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Matthew Shepard will be honored with a plaque at the National Cathedral

Matthew Shepard, in a family photo carried in his father’s wallet.
Matthew Shepard, in a family photo carried in his father’s wallet.Photo: Courtesy the Matthew Shepard Foundation

Twenty years after his death, Matthew Shepard, the young gay man whose violent death spawned a nationwide push for hate crimes laws, will be honored with a bronze plaque at the National Cathedral. Shepard’s remains were interred at the cathedral last year.

Shepard wasn’t buried out of fear his remains would be desecrated.

Related: Matthew Shepard’s parents slammed the Trump administration at Department of Justice ceremony

The plaque will mirror Helen Keller’s, who is also buried in the crypts. Judy Shepard, Matthew’s mother, was adamant that her son represents more than simply gay people and stands for all minorities who are regularly discriminated against. She insisted that the bottom of his plaque be written in Braille for visually impaired visitors.

Supporters donated the funds for the marker.

“For the past 20 years, we have shared Matt’s story with the world. It’s reassuring to know he now will rest in a sacred spot where folks can come to reflect on creating a safer, kinder world,” his mother said. “We’re grateful for each gift that created this beautiful plaque that now marks Matt’s final resting place. We hope this will be a place that forever offers solace and strength for all who visit.”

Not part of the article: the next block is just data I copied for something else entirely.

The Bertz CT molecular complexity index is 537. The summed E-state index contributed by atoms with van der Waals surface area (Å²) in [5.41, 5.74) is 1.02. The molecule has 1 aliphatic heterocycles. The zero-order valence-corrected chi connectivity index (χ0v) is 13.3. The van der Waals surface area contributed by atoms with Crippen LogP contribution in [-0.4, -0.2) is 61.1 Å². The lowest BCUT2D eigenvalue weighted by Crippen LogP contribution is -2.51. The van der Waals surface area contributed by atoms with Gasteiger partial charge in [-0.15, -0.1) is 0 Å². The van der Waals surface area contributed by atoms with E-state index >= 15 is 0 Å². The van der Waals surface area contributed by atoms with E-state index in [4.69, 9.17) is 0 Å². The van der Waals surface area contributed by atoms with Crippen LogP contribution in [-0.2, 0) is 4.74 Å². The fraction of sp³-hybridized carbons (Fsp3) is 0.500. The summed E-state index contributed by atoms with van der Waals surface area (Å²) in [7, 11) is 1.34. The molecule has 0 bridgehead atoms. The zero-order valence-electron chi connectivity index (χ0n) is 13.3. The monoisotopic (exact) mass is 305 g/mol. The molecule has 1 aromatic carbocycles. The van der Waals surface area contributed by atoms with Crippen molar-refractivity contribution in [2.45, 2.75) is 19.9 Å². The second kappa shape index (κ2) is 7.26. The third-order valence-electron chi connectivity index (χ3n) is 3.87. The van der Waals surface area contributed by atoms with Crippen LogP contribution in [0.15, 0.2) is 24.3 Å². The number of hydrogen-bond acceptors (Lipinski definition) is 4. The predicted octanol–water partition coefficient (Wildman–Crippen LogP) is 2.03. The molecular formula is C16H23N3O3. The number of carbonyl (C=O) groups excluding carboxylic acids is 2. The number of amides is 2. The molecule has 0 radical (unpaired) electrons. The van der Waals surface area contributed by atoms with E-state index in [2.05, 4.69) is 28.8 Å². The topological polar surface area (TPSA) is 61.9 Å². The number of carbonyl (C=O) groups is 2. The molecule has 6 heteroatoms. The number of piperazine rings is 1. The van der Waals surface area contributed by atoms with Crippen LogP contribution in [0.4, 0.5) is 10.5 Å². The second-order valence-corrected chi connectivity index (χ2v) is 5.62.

“As a sacred space for the nation and house of prayer for all people, the Cathedral is honored and humbled to serve as Matthew’s final resting place, and to take this further step to show that, finally, Matthew is home and he is safe,” said Rev. Randolph Marshall Hollerith, dean of Washington National Cathedral.

“Matthew’s indelible legacy and the enduring strength and courage of his family and loved ones serve as a guiding force for all of us in how to confront bigotry by fostering greater love, acceptance and embrace of people of all backgrounds, gender identities, and sexual orientations. We are proud to play our part in this important, necessary struggle.”

The plaque will be dedicated on December 2. The ceremony will be open to the public.

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